Vanessa Brown was an Austrian-American actress renowned for her poise, talent, and captivating performances on stage and screen. With a career spanning several decades, Vanessa left an indelible mark on the entertainment industry, remembered for her versatility and depth as an actress.
Vanessa Brown was born to Jewish parents in Vienna, Austria — her father Nah Brind, a language teacher, and her mother Anna Brind, a psychologist. In 1937, the family escaped the Nazi regime’s persecution, initially moving to Paris, France.
A few years later, they traveled to America, where Brown went to Lillian Hellman’s casting call for a role in “Watch on the Rhine.” Hellman was impressed by her multilingualism, which led to her being chosen to be Ann Blyth’s understudy and ultimately playing Babette on Broadway and in the touring production of the play.
She participated in playwriting and directing while in high school. She went on to study at the University of California, Los Angeles, where she graduated in 1949 with a degree in English. She also contributed to the Daily Bruin, the school newspaper, as a feature writer and movie reviewer while attending UCLA.
During the Hollywood film industry’s golden age, the 1940s and 1950s, Vanessa Brown’s career took off. Her roles in theater and movies brought her recognition very fast. Audiences and critics alike praised Vanessa for her versatility in portraying a wide range of personalities.
Vanessa collaborated with some of the most well-known actors and directors of her day during her career. She had a successful career as an actor, working on stage, television, and radio thanks to her talent and commitment to her profession.
Vanessa Brown, a bright young panelist on the radio series “Quiz Kids,” demonstrated her literary and linguistic expertise for two years, during which time her IQ of 165 was raised. Later in life, she shared her knowledge with a wider audience as the host of an interview program on Voice of America.
Being a well-known radio personality, she was featured on several other esteemed radio shows, such as “Lux Radio Theatre,” “Skippy Hollywood Theatre,” “NBC University Theatre,” and “Theatre Guild on the Air,” using her voice.
As a junior member of the National Board of Review, Brown contributed her critical acumen to the motion picture industry. Her family relocated to Los Angeles courtesy of RKO Radio Pictures, which led to her cinematic debut in “Youth Runs Wild” (1944) under the name Tessa Brind. Subsequently, RKO rebranded her as Vanessa Brown, casting her in a variety of young leading lady roles.
Her filmography in the late 1940s was impressive, featuring in titles like “The Late George Apley” (1947), “The Ghost and Mrs. Muir” (1947) where she played Mrs. Muir’s adult daughter Anna, and “Big Jack” (1949), which was Wallace Beery’s final film. Her role in “The Heiress” (1949) further solidified her position in the industry.
Notably, she portrayed Jane in “Tarzan and the Slave Girl” (1950) opposite Lex Barker and appeared in Vincente Minnelli’s “The Bad and the Beautiful” (1952). Her final film role was in the horror movie “The Witch Who Came from the Sea” (1976), where she played Millie Perkins’s sister.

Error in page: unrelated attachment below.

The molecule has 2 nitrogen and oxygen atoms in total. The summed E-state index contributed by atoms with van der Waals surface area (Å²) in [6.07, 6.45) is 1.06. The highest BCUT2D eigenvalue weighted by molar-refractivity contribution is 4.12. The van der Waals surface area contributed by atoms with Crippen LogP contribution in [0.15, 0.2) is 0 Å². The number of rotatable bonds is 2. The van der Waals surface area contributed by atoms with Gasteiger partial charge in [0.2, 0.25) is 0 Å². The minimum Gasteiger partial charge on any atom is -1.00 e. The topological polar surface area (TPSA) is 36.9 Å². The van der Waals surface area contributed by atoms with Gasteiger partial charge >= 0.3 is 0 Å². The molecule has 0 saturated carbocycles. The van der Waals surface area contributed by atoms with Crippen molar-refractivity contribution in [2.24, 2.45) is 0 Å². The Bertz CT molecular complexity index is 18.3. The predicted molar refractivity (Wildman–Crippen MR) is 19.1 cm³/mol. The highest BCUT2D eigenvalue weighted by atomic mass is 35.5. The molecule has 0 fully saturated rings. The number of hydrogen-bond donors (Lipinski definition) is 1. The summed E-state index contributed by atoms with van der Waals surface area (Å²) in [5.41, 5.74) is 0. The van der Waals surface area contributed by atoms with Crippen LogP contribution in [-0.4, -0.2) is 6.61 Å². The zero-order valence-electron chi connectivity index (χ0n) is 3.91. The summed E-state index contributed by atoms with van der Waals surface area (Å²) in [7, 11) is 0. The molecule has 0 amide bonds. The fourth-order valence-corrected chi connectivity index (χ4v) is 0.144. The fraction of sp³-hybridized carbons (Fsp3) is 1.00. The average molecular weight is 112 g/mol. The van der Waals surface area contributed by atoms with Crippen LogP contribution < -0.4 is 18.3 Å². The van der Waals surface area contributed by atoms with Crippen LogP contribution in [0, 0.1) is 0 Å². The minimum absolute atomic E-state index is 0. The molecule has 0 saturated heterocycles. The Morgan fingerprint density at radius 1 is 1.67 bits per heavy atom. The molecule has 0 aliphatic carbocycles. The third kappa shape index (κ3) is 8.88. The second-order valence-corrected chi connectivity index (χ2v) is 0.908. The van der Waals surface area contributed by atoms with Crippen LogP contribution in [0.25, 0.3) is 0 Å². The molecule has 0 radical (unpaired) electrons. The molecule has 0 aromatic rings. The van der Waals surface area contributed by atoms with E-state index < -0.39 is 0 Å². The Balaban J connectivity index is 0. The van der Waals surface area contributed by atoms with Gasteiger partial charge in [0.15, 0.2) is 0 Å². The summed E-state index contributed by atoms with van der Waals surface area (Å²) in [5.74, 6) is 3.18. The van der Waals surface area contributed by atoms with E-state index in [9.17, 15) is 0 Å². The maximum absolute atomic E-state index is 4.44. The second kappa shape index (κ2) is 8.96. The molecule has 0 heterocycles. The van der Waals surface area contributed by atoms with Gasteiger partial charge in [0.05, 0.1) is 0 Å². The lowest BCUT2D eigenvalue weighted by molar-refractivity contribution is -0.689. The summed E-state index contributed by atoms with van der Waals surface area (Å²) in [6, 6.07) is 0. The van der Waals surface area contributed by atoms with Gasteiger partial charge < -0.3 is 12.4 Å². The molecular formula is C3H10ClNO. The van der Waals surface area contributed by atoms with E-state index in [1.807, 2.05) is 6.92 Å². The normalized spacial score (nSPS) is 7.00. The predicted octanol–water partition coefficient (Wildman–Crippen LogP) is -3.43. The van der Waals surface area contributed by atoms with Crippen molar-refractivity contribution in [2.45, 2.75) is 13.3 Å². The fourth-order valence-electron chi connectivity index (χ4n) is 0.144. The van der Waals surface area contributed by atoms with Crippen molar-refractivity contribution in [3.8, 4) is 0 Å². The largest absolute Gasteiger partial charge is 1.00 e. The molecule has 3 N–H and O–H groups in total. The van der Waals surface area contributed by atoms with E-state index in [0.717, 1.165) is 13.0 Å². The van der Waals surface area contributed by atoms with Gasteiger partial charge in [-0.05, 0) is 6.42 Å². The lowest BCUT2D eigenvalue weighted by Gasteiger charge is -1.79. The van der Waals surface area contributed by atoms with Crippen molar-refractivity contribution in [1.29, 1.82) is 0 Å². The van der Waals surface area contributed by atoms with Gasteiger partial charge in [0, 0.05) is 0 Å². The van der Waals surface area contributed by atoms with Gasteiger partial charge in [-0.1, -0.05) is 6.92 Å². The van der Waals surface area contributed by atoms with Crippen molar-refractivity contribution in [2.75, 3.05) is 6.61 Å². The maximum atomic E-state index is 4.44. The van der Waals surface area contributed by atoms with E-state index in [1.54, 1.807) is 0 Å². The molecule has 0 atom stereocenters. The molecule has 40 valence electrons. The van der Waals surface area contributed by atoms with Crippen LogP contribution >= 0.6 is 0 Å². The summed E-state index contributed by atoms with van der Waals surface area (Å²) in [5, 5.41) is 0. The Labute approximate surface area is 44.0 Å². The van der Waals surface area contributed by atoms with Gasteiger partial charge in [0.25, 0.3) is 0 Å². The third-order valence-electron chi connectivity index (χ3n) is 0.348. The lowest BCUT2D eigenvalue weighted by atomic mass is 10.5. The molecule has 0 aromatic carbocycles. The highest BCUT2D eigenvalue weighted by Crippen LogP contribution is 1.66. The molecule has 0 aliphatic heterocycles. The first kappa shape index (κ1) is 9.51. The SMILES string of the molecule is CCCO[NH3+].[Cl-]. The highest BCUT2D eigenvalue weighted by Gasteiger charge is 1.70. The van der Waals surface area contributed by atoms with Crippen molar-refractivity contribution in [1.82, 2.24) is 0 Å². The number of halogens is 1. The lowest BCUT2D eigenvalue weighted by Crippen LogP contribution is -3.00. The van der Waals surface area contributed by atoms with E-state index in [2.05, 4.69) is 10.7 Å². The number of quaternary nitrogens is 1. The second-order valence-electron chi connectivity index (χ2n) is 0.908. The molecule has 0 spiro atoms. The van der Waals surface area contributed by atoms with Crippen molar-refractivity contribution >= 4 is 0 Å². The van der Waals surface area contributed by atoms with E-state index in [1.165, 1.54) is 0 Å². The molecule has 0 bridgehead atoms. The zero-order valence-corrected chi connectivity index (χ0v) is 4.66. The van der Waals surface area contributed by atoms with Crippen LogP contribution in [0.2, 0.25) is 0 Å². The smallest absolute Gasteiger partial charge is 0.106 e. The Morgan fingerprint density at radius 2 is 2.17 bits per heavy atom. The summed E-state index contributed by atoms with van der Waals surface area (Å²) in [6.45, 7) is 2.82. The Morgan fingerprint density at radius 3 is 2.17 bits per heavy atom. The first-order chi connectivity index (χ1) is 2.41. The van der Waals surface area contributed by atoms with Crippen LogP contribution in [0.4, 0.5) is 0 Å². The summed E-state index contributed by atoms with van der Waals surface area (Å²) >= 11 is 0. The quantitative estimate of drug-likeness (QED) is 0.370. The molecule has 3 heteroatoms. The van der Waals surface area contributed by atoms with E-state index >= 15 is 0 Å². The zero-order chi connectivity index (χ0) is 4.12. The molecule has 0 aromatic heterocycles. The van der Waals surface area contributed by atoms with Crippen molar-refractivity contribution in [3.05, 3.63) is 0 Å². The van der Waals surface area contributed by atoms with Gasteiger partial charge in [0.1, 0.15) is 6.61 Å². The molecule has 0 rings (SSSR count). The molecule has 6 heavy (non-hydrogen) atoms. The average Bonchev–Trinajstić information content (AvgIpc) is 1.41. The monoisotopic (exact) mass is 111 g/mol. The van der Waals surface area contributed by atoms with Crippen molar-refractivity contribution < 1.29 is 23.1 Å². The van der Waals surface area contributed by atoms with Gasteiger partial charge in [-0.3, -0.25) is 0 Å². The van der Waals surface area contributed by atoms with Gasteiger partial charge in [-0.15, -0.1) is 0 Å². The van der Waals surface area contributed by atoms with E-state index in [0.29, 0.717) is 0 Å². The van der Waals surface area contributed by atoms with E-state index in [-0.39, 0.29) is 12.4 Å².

Throughout the 1950s, Vanessa Brown made her mark on television as a frequent panelist on CBS’s “I’ll Buy That.” She showcased her acting skills in early live TV dramas such as “Robert Montgomery Presents” and “The Philco Television Playhouse,” and made appearances on shows like “Pantomime Quiz” and “Leave It to the Girls.” Her talent continued to shine in later years with roles in series like “The Wonder Years” and “Murder, She Wrote.” In the episode “The Sally Potter Story” of “Wagon Train” (S1E28), aired on April 9, 1958, she starred as the titular character with a young Martin Milner as her romantic lead. Her guest role as Donna Kress in “The Case of Paul Drake’s Dilemma” (1959) on “Perry Mason” further exemplified her versatile acting capabilities.
Brown returned to the Broadway stage as the original “The Girl” in “The Seven Year Itch,” a role that Marilyn Monroe famously played in the film adaptation in 1955. Throughout the 1950s, she remained active in television and lent her voice as a narrator for the United World Federalists documentary “Eight Steps to Peace” (1957), alongside Vincent Price and Robert Ryan.
Her artistic talents extended to writing for the stage as well, evidenced by her play “Europa and the Bull,” inspired by the myth of Europa.
By 1959, Brown had also established herself as a promising artist. A newspaper article from that year lauded her oil paintings, which adorned the homes of notable film industry figures. She signed her artworks with her birth name, Smylla. Her artistic prowess was recognized with a solo exhibition of her work at a Beverly Hills gallery in 1958, further highlighting her multifaceted talents.
While specific details about Vanessa Brown’s net worth at the time of her passing are not readily available, her successful career in Hollywood and theater likely afforded her a comfortable lifestyle. Her earnings would have been a reflection of her roles in various productions and her status in the entertainment industry.
Here are some highlights from Brown’s life and career achievements.
These points reflect her journey from a young immigrant fleeing persecution to a talented and recognized actress and writer.
Not relevant, as she died before the age of social media. There are fan sites and accounts available today.